It has been understood for many years that the contribution made in July is not claimable for tax purposes in the previous financial year.  What is new is the Australian Taxation Office interpretation that an EFT transfer, if made on 30th June and debited to the tax payers bank account, but not credited to the superannuation fund account until a day or two later, is not deductible.

This is a highly contentious opinion.  However, why have an argument with the Australian Taxation Office over a highly technical issue.  Make sure the superannuation fund receipts your contribution it in the same year, by paying a couple of days earlier.

In a different scenario, if the superannuation fund receives a payment by cheque on 30th June and fails to bank it for several days, then a deduction would not be allowed.  If they bank it promptly, then a deduction will be allowed.  To be safe in those circumstances make sure you pay it early or have some proof that the cheque has been received by the super fund – i.e. a courier.

A contribution can be made by a number of payments or EFT’s and it would be quite in order to make an early estimate of the superannuation payable and pay that mid-June, with the balance made up when the precise amounts are known.  Therefore, it is possible to meet the Australian Taxation Office’s interpretation of the rules quite strictly and obtain a deduction for the majority of the contribution.


Incorrect Super on Payment Summaries

Some employers have been incorrectly including compulsory super amounts as reportable employer super contributions on their employees’ payment summaries for the 2009-10 income year.

The reported amounts incorrectly included are:-

  • Super guarantee contributions
  • Industrial agreement (award) super contributions

However, reportable employer super contributions should only include additional super contributions made by an employer, for example, super contributions made on behalf of an employee under a salary sacrifice.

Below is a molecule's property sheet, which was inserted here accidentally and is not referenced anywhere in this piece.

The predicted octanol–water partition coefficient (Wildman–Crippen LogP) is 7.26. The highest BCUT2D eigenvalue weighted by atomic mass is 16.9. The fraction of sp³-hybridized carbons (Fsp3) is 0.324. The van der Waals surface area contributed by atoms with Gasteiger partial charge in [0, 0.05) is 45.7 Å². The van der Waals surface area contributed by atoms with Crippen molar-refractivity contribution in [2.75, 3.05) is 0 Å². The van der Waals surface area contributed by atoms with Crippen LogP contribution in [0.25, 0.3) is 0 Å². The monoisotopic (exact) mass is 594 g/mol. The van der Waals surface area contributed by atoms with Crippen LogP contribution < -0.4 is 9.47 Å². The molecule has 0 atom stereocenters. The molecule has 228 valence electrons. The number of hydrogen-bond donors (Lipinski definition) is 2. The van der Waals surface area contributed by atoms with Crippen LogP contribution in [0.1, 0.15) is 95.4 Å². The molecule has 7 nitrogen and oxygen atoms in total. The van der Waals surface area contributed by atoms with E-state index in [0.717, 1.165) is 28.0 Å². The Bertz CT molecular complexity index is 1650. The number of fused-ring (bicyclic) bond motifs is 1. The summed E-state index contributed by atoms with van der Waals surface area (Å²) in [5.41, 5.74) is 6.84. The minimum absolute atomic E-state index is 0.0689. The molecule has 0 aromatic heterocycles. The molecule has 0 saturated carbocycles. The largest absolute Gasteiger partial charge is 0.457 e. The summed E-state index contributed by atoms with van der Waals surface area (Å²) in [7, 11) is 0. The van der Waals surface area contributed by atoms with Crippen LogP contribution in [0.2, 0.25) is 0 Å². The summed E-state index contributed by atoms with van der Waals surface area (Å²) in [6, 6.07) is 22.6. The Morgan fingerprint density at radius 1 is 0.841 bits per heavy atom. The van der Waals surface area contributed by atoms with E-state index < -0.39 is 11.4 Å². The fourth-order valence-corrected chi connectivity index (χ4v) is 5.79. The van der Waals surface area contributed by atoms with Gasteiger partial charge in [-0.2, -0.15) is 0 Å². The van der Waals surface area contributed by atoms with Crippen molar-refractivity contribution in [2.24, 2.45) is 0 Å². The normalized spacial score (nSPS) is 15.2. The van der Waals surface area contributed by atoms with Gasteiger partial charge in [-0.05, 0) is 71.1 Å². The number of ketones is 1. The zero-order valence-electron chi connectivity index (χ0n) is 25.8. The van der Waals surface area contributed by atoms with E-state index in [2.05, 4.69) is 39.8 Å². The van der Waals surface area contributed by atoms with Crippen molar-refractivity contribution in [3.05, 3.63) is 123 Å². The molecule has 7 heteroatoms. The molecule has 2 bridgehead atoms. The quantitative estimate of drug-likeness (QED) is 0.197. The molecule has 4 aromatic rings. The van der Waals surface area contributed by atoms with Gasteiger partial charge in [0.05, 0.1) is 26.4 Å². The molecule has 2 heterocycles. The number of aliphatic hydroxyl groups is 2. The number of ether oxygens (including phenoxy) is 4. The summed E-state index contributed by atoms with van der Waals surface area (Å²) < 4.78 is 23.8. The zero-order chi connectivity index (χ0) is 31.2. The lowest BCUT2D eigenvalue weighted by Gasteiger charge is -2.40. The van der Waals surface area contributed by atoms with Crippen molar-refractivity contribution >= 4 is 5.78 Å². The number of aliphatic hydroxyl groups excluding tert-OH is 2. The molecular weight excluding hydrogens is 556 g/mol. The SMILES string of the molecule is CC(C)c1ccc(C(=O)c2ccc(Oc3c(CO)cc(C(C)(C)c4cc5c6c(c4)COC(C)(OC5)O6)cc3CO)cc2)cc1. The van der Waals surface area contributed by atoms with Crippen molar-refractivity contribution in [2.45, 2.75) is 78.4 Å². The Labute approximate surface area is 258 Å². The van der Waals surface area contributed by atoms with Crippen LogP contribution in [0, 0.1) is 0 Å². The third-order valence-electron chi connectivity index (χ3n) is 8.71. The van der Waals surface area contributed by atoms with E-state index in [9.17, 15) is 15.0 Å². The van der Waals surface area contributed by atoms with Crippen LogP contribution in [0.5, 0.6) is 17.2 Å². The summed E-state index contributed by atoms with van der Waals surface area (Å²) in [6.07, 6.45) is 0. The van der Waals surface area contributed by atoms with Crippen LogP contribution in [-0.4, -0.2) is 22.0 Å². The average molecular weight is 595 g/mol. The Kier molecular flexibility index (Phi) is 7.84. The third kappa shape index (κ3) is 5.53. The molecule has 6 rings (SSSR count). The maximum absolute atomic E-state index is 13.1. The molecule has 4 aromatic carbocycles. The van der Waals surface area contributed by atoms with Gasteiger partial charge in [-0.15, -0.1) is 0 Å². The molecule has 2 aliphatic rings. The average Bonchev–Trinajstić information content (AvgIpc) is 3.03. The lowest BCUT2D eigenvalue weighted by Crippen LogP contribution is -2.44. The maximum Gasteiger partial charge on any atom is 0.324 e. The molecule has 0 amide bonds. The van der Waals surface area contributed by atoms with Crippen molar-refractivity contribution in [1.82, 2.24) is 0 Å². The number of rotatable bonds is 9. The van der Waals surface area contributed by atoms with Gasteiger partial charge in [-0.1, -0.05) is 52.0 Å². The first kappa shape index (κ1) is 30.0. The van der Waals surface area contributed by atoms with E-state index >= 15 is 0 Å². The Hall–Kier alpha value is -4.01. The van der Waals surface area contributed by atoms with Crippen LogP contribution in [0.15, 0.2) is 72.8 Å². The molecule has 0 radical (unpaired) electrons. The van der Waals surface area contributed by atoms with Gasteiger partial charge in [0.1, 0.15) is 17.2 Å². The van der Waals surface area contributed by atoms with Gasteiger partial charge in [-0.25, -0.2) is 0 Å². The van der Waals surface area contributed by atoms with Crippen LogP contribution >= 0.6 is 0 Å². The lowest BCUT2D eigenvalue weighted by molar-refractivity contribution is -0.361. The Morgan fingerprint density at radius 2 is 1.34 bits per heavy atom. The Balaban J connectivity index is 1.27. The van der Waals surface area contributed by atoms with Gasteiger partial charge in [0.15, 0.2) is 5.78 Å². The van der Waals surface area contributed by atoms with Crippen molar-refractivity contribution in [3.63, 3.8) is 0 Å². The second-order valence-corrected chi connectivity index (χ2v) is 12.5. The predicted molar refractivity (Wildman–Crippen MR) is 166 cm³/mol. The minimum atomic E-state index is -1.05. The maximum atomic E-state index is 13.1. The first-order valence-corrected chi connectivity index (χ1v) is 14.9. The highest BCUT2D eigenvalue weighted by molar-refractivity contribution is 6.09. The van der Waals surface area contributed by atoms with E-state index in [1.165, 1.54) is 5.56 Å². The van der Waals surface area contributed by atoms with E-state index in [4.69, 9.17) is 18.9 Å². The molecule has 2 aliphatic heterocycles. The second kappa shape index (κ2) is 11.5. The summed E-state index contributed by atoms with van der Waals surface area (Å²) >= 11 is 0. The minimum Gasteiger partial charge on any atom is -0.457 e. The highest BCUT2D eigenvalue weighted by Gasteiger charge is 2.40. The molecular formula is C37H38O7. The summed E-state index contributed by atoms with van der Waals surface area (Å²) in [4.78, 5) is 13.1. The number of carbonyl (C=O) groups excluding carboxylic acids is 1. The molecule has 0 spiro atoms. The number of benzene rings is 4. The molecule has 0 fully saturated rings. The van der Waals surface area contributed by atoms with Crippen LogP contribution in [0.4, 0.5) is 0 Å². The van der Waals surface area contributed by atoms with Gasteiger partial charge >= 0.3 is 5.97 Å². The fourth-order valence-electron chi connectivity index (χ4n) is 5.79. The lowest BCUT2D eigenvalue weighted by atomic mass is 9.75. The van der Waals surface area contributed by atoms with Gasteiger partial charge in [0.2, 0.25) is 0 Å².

These mistakes should be corrected before lodgement and the employer provide an amended payment summary.

If a taxpayer has already lodged their individual tax return using the incorrect information and completed any of the income tested items or have rebates, offsets, obligations or entitlements, which use adjusted taxable income, they will also need to lodge an amendment to that return.

This is relevant for anyone with the need for an adjusted taxable income calculation - an arbitrary amount used for determining eligibility for many tax rebates, offsets and eligibility for Centrelink, child support, HECS, SFSS and super contribution.

If unsure whether adjusted taxable income is relevant, refer our previous article Adjusted Taxable Income (see the text from this article below)


Adjusted Taxable Income

A key concept commences 1st July 2009, which affects application of the following measures:-

  • Employer share schemes
  • Non-Commercial loss rules
  • Entrepreneur’s Tax Offset

Adjusted taxable income for an income tax year means an individual’s:-    

  • Taxable income
  • Adjusted fringe benefits (AFB) total
  • Target foreign income
  • Net investment losses (NI Losses) (including rental property losses);
  • Reportable superannuation contributions, and
  • Tax free pension or benefit


  •     Deductible child maintenance expenditure